I thought I’d give this blog one more attempt today. I have begun three entries and rejected all of them after a paragraph. I am not really experiencing a writer’s block, per se, I am simply experiencing a higher than normal pain level today and my stupid back spasms are hitting me especially hard today. Actually, this should not be a surprise, as I have these kind of days after I get my pain pump refilled, as I did this past Friday. The problem is I did not slow down enough over the weekend in order to get things back to normal, so this is the payment I must make for trying to fight through the pain as if I were a distance runner all over again. But, I am not, but I have never been good at accepting my limitations, no matter how often they are exposed to me on a daily basis. My motto continues to be if my brain works then the rest of me must as well. Therein lies the problem. C’est la vie.
So, how does one fight these high pain days. Since I have a pain pump, I do not take oral pain medications, which is a good thing since they make me “dopey”. On the other hand, I do supplement my pain pump dose every couple of hours with ibuprofen and acetaminophen on an alternating schedule. Usually, my music of choice is metal on these days because I can stand in my small music room and scream at the top of my lungs as Metallica, Iron Maiden or Slayer melts my speakers. However, on the rare days when the pain exceeds all normal levels I actually turn to disco of all things. The throbbing bass tends to hit my back muscles in competing waves which unbelievably work together to cancel the severity of the spasms. It’s similar to the way noise-canceling headphones work. My usual go-to albums are Rick James, Donna Summer, KC & the Sunshine Band and Chic/Nile Rodgers. Of course, I chose Chic and Nile not only for the fantastic rhythm foundation found in their music and production work of other artist, but because I thought today would be a great day to review the excellent compilation of the work of the Chic Organization titled Up All Night.
Actually, this album’s title is Nile Rodgers Presents The Chic Organization: Up All Night and was released in 2013 in the wake of the success Nile was experiencing when Daft Punk asked him to help them on a Chic-influenced tune released in 2013 called “Up All Night”. That song went on to win the Grammy Award for Record of the Year, a very deserving award. And, the whole pandemonium put Nile back in the spotlight.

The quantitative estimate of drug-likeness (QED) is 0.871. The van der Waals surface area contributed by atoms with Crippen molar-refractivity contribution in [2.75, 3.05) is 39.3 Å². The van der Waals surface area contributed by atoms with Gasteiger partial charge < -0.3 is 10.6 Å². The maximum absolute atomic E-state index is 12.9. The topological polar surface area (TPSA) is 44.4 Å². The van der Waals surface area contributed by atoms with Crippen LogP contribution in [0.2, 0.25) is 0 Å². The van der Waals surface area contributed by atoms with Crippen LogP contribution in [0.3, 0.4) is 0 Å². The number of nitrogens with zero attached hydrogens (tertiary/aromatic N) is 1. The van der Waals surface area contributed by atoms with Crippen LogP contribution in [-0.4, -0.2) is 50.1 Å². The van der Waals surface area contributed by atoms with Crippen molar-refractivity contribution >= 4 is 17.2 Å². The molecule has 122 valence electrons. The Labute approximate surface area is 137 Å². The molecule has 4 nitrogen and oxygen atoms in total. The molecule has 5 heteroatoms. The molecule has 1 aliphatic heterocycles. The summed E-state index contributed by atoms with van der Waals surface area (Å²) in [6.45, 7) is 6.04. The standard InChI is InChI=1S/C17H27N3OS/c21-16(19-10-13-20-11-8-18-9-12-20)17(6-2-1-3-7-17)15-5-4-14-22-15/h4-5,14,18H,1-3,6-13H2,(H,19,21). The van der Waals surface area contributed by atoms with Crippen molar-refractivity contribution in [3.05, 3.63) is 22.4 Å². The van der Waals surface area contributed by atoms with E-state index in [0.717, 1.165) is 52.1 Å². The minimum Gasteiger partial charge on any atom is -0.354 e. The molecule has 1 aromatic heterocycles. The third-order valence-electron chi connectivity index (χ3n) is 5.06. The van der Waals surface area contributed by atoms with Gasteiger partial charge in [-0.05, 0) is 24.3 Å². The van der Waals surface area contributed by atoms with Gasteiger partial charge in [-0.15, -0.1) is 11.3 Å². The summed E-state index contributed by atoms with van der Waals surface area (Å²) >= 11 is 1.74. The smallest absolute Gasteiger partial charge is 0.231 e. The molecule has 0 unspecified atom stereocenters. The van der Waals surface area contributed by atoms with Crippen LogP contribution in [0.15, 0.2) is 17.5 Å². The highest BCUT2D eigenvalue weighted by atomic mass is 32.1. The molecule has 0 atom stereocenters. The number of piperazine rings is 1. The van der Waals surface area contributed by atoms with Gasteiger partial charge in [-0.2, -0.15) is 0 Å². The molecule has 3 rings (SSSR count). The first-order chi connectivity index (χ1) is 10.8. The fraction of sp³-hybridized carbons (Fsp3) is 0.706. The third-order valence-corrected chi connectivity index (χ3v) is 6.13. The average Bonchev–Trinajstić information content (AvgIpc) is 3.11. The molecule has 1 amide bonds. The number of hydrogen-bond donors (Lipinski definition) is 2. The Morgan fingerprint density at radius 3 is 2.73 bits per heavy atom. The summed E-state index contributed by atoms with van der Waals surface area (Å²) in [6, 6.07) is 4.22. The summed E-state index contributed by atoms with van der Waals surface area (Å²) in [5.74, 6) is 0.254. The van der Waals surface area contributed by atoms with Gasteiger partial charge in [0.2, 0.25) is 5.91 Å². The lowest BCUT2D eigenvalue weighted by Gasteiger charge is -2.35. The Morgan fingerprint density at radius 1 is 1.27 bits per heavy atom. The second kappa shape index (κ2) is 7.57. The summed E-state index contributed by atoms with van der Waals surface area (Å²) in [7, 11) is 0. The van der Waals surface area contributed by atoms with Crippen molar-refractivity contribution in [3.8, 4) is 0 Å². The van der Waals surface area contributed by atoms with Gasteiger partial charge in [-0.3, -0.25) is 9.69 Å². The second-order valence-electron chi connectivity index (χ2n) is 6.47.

Now, this compilation CD is a two-disc collection of Chic songs and much of Rodgers’ production work during the late-Seventies and Eighties. So, in addition to Chic’s unforgettable songs like “Le Freak” and “Good Times,” the song that is the basis of “Rapper’s Delight”, the CDs hold many of the better dance/disco songs that he produced for other artists. Suddenly, you realize why he was inducted into the Rock & Roll Hall of Fame as a musician and artist when you look over this album’s tracklist only to discover that Rodgers had produced dance hits for Sister Sledge (We Are Family album), Diana Ross (diana), Blondie’s Debby Harry’s first solo album (Koo Koo), as well as dance songs by the likes of Carly Simon and Johnny Mathis. Unfortunately, this compilation ignores some of Rodgers’ better work with David Bowie (Let’s Dance), Madonna (“Like a Virgin”), Duran Duran (a remix of the single “The Reflex”, the single “Wild Boys” and their trio album Notorious) and the Vaughan Brothers, Stevie Ray and Jimmie, sole album, as well as his other excursions in the rock world.
Still, what you have is that cool disco funk sound that Chic was known for, something of a meeting between Steely Dan, Roxy Music and Parliament/Funkadelic. The music is smooth, the rhythm is throbbing and fluid and the lyrics are full of double meanings, which makes the listening experience even more pleasurable. It’s a thinking man’s dance music. Or, is it a “boogie-ers'” thinking music? Hell, who cares! It stimulates my mind as it makes me want to hit the dance floor. This best part about this music is Rodgers’ “chka-chka-chka” guitar work that is uniquely HIS sound.
No, Chic was NEVER like the Village People, a novelty act. They were way more than that. But, unfortunately, the band popped on the scene just as the whole “Disco Destroyers” movement was catching steam. Yet, as new wave moved toward the forefront of the whole music scene, it became apparent that Chic’s influence was living on in this “new” music at the dawn of the Eighties. Today, Chic lives on in the electronic dance music that kids are listening to in the form of Daft Punk, LCD Soundsystem, and many others.
Still, the original is my preferred source of this music.